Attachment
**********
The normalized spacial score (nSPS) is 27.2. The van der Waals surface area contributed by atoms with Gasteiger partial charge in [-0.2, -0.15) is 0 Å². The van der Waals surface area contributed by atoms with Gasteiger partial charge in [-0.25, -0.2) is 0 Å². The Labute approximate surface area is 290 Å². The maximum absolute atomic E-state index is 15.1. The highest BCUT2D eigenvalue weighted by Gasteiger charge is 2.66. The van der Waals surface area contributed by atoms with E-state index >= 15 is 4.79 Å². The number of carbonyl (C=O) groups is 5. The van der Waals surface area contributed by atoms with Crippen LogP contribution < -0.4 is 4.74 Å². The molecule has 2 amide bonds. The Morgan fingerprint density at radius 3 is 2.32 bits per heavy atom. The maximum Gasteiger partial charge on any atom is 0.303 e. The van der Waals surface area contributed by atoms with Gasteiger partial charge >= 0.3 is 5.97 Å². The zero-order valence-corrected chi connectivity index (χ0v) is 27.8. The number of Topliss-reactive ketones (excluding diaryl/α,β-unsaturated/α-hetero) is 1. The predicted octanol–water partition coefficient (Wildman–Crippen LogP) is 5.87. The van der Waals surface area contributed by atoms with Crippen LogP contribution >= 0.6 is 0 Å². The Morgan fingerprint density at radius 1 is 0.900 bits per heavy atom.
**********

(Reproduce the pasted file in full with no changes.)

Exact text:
The normalized spacial score (nSPS) is 27.2. The van der Waals surface area contributed by atoms with Gasteiger partial charge in [-0.2, -0.15) is 0 Å². The van der Waals surface area contributed by atoms with Gasteiger partial charge in [-0.25, -0.2) is 0 Å². The Labute approximate surface area is 290 Å². The maximum absolute atomic E-state index is 15.1. The highest BCUT2D eigenvalue weighted by Gasteiger charge is 2.66. The van der Waals surface area contributed by atoms with E-state index >= 15 is 4.79 Å². The number of carbonyl (C=O) groups is 5. The van der Waals surface area contributed by atoms with Crippen LogP contribution < -0.4 is 4.74 Å². The molecule has 2 amide bonds. The Morgan fingerprint density at radius 3 is 2.32 bits per heavy atom. The maximum Gasteiger partial charge on any atom is 0.303 e. The van der Waals surface area contributed by atoms with Gasteiger partial charge >= 0.3 is 5.97 Å². The zero-order valence-corrected chi connectivity index (χ0v) is 27.8. The number of Topliss-reactive ketones (excluding diaryl/α,β-unsaturated/α-hetero) is 1. The predicted octanol–water partition coefficient (Wildman–Crippen LogP) is 5.87. The van der Waals surface area contributed by atoms with Crippen LogP contribution >= 0.6 is 0 Å². The Morgan fingerprint density at radius 1 is 0.900 bits per heavy atom.